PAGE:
The next day was more science heavy. I attended several poster and slide shows, and a couple of the big talks. For those of you who were beginning to get convinced that I never even went to the conference at all and spent all my time in the streets taking photos, here are some photos of the convention itself. They were taken with the camera on a tripod, so the people who were moving appear blurred. I was looking for this effect, especially in the mighty mouse picture, where the mouse is the only thing clearly visible. All the many many people that walked past the mouse have simply disappeared, leaving only hazy trails behind.
Lunch was at Acme Oyster bar, where the Oysters were great, the Po'boy was great, and the boiled crawfish was better than great. An all-round great (and inexpensive) place to eat.
That evening, as I was walking around, these wiener carts caught my eye, and I was instantly taken back to my reading of Ignatius Reilly's marvelous madcap adventures in The Confederacy of Dunces.
As a bonafide photography nerd, I'm never found on any photographic expedition without a tripod. My friends all smile when they see me on the street, and then look away immediately, pretending not to know me. But they use the moby on-camera flash and take bad pictures, so I don't care. On this trip, I wanted to see what would happen if I took really long exposures (30 seconds, or one minute) on Bourbon St. Here is what happens: people disappear. The only thing that remains are the buildings and the lights. And the people that stood very still during the whole exposure. In the first picture, it seems as though Bourbon St., which is always teeming with the masses, was curiously empty. Towards the right, there are a few hazes where people had moved. The exposure times for the second and third pictures were not that long, so people are more visible. Also, the car whose lights are seen in the third picture is itself not seen. And this is for the panorama fans out there. APS users with those fake panorama modes, eat your heart out.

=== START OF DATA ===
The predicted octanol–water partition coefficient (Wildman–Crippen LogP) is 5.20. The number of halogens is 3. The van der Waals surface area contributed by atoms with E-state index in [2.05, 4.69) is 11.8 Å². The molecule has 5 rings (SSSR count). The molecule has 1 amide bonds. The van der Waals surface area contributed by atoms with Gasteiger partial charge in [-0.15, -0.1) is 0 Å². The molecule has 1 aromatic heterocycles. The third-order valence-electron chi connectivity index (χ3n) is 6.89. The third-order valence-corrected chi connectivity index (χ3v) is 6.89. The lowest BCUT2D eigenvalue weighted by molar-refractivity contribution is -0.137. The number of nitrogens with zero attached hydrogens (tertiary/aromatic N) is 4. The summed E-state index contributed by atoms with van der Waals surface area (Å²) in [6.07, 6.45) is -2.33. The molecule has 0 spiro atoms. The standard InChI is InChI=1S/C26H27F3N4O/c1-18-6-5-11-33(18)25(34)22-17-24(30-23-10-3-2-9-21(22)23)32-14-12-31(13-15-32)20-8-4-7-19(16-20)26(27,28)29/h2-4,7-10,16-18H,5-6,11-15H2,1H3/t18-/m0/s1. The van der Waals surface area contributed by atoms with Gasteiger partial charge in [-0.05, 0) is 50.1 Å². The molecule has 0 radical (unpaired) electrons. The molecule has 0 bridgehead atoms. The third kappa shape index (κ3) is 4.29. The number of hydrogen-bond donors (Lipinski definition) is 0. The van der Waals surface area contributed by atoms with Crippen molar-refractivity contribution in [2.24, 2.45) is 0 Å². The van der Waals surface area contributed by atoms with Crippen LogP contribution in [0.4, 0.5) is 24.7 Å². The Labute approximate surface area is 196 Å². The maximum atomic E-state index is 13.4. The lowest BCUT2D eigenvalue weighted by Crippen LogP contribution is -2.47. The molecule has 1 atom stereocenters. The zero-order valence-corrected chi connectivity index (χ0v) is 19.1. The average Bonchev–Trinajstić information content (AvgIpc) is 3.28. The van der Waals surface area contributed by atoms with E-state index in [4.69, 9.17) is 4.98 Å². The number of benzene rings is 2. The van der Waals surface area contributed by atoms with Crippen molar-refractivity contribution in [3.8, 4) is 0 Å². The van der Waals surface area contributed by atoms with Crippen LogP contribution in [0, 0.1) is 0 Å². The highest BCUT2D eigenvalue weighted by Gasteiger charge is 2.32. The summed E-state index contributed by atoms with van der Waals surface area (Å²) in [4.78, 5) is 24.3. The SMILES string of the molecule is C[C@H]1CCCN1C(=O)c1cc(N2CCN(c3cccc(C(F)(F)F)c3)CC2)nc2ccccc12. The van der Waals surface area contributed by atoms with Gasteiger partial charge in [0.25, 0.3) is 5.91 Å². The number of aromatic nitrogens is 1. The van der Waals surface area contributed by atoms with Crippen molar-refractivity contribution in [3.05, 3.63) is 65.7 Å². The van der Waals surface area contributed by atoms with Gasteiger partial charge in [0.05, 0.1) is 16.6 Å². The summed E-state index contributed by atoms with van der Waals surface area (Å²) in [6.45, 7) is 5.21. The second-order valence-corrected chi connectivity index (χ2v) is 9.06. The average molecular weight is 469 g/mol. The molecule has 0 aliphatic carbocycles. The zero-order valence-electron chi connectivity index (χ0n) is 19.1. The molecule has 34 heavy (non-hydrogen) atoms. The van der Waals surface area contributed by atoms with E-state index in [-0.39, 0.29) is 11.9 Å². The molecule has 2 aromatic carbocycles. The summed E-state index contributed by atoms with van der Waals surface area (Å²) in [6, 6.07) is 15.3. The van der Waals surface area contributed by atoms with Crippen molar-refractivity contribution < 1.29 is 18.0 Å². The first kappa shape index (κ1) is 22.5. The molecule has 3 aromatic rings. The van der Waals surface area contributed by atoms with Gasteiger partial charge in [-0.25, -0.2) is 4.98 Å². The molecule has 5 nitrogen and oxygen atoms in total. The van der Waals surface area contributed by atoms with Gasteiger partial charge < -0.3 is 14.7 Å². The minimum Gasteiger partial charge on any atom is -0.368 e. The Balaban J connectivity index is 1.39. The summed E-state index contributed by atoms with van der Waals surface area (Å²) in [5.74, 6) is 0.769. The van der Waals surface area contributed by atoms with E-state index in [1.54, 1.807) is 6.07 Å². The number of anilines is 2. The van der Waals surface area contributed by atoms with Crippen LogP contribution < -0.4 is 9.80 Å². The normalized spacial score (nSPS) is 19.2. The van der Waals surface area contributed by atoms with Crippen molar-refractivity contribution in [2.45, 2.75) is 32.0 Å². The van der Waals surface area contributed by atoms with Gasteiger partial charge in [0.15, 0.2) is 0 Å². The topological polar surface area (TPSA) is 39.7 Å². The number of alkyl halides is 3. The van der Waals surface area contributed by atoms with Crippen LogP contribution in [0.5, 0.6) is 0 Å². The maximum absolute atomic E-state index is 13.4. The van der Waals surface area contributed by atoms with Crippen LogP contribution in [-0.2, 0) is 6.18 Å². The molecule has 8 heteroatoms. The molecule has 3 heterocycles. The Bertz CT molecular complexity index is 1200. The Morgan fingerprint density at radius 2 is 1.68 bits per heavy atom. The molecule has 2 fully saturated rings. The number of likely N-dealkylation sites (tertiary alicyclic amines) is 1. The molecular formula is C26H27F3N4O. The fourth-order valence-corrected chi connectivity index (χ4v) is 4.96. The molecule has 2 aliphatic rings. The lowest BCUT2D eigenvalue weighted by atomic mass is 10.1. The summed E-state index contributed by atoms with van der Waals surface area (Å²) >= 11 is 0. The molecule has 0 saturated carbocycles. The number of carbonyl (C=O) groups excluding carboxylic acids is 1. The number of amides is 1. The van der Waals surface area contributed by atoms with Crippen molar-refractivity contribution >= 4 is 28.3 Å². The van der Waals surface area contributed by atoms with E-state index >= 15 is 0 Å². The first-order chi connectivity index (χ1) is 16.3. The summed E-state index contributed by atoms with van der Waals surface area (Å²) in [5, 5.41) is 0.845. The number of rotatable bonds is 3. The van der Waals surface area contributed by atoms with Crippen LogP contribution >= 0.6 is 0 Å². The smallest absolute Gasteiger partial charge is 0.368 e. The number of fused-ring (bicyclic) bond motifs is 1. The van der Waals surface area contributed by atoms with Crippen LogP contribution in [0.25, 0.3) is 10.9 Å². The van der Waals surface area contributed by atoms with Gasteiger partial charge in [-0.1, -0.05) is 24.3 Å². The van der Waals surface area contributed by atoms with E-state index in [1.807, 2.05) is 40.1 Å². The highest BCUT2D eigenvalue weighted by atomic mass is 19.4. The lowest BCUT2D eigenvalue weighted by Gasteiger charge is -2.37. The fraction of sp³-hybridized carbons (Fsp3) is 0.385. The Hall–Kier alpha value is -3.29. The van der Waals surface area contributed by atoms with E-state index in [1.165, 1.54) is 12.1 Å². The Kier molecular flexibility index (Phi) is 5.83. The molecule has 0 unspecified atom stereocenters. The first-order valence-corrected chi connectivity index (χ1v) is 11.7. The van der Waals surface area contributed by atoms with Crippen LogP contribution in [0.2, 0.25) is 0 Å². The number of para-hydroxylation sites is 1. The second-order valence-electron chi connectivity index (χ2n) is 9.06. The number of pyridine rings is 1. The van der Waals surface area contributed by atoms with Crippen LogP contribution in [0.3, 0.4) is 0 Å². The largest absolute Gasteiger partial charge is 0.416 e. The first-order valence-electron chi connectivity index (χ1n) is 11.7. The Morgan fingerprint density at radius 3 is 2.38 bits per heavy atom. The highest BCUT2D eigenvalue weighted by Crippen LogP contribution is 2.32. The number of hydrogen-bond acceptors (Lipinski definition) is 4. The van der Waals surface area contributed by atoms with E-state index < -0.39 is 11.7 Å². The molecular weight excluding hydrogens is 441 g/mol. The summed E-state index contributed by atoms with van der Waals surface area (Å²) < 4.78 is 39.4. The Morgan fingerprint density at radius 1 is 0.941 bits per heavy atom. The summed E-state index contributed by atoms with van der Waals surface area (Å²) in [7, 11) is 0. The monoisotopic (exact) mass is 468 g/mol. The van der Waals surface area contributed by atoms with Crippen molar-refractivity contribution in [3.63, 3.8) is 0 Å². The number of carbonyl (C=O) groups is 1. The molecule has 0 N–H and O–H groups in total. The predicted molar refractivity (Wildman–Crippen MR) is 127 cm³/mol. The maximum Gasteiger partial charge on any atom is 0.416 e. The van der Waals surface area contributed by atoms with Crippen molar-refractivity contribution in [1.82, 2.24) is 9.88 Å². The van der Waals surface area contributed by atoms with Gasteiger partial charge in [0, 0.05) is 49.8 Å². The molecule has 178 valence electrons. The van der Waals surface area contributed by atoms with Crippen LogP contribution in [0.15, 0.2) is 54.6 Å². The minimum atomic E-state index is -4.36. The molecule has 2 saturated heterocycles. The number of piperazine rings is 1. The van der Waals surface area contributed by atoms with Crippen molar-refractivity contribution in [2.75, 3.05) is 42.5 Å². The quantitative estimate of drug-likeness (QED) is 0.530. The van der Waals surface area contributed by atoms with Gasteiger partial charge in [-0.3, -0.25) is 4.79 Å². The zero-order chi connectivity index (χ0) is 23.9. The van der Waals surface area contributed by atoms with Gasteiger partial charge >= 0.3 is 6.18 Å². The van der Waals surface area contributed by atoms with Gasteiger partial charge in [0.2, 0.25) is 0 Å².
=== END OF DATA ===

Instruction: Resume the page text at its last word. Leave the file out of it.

And here are a few digitally rendered versions of still more long exposures: